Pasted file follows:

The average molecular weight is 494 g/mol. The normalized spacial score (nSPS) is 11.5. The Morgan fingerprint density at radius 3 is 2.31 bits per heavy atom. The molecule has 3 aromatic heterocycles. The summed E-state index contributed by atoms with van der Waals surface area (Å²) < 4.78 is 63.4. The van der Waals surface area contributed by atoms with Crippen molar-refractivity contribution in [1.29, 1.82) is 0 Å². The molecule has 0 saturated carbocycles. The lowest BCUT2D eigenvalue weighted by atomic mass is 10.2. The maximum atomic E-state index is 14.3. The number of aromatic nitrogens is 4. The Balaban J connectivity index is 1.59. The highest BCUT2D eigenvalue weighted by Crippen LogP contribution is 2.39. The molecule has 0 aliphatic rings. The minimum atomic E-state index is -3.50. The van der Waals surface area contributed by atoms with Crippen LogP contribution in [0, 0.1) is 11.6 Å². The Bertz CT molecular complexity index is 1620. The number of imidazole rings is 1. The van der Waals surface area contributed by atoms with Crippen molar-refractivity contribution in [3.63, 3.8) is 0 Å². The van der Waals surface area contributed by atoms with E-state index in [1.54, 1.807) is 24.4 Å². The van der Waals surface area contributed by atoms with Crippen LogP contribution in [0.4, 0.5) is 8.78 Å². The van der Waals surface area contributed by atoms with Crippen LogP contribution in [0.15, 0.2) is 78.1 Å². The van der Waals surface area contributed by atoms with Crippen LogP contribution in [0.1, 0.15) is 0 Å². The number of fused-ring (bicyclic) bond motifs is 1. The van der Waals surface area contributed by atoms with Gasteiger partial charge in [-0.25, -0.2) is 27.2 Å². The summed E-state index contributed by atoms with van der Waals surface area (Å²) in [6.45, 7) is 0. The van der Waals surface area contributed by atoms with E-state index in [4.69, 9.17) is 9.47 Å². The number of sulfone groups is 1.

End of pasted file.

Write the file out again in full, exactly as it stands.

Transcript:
The average molecular weight is 494 g/mol. The normalized spacial score (nSPS) is 11.5. The Morgan fingerprint density at radius 3 is 2.31 bits per heavy atom. The molecule has 3 aromatic heterocycles. The summed E-state index contributed by atoms with van der Waals surface area (Å²) < 4.78 is 63.4. The van der Waals surface area contributed by atoms with Crippen molar-refractivity contribution in [1.29, 1.82) is 0 Å². The molecule has 0 saturated carbocycles. The lowest BCUT2D eigenvalue weighted by atomic mass is 10.2. The maximum atomic E-state index is 14.3. The number of aromatic nitrogens is 4. The Balaban J connectivity index is 1.59. The highest BCUT2D eigenvalue weighted by Crippen LogP contribution is 2.39. The molecule has 0 aliphatic rings. The minimum atomic E-state index is -3.50. The van der Waals surface area contributed by atoms with Crippen LogP contribution in [0, 0.1) is 11.6 Å². The Bertz CT molecular complexity index is 1620. The number of imidazole rings is 1. The van der Waals surface area contributed by atoms with Crippen molar-refractivity contribution in [3.63, 3.8) is 0 Å². The van der Waals surface area contributed by atoms with E-state index in [1.54, 1.807) is 24.4 Å². The van der Waals surface area contributed by atoms with Crippen LogP contribution in [0.4, 0.5) is 8.78 Å². The van der Waals surface area contributed by atoms with Crippen LogP contribution in [0.15, 0.2) is 78.1 Å². The van der Waals surface area contributed by atoms with Crippen LogP contribution in [0.1, 0.15) is 0 Å². The number of fused-ring (bicyclic) bond motifs is 1. The van der Waals surface area contributed by atoms with Gasteiger partial charge in [-0.25, -0.2) is 27.2 Å². The summed E-state index contributed by atoms with van der Waals surface area (Å²) in [6.45, 7) is 0. The van der Waals surface area contributed by atoms with E-state index in [4.69, 9.17) is 9.47 Å². The number of sulfone groups is 1.